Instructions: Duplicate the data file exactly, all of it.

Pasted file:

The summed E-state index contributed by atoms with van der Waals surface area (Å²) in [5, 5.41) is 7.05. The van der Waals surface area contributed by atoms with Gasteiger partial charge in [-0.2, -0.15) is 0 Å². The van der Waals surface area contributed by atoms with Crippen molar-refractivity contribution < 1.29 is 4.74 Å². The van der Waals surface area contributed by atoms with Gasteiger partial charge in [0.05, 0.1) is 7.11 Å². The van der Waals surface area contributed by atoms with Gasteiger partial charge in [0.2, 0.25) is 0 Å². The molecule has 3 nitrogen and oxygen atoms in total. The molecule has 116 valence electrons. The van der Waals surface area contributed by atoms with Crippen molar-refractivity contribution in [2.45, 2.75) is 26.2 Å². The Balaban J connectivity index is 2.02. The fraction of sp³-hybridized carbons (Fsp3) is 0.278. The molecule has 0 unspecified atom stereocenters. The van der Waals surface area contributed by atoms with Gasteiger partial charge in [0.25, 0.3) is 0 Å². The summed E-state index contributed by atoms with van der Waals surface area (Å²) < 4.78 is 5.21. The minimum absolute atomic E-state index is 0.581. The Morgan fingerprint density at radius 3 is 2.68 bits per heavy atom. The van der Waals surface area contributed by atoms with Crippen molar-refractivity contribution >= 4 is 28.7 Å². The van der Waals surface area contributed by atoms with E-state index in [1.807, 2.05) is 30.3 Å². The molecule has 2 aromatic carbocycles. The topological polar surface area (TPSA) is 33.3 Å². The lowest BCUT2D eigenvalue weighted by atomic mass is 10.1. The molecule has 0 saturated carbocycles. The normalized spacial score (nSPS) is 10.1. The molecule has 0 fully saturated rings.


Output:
The summed E-state index contributed by atoms with van der Waals surface area (Å²) in [5, 5.41) is 7.05. The van der Waals surface area contributed by atoms with Gasteiger partial charge in [-0.2, -0.15) is 0 Å². The van der Waals surface area contributed by atoms with Crippen molar-refractivity contribution < 1.29 is 4.74 Å². The van der Waals surface area contributed by atoms with Gasteiger partial charge in [0.05, 0.1) is 7.11 Å². The van der Waals surface area contributed by atoms with Gasteiger partial charge in [0.2, 0.25) is 0 Å². The molecule has 3 nitrogen and oxygen atoms in total. The molecule has 116 valence electrons. The van der Waals surface area contributed by atoms with Crippen molar-refractivity contribution in [2.45, 2.75) is 26.2 Å². The Balaban J connectivity index is 2.02. The fraction of sp³-hybridized carbons (Fsp3) is 0.278. The molecule has 0 unspecified atom stereocenters. The van der Waals surface area contributed by atoms with Gasteiger partial charge in [0.25, 0.3) is 0 Å². The summed E-state index contributed by atoms with van der Waals surface area (Å²) < 4.78 is 5.21. The minimum absolute atomic E-state index is 0.581. The Morgan fingerprint density at radius 3 is 2.68 bits per heavy atom. The van der Waals surface area contributed by atoms with Crippen molar-refractivity contribution >= 4 is 28.7 Å². The van der Waals surface area contributed by atoms with E-state index in [1.807, 2.05) is 30.3 Å². The molecule has 2 aromatic carbocycles. The topological polar surface area (TPSA) is 33.3 Å². The lowest BCUT2D eigenvalue weighted by atomic mass is 10.1. The molecule has 0 saturated carbocycles. The normalized spacial score (nSPS) is 10.1. The molecule has 0 fully saturated rings.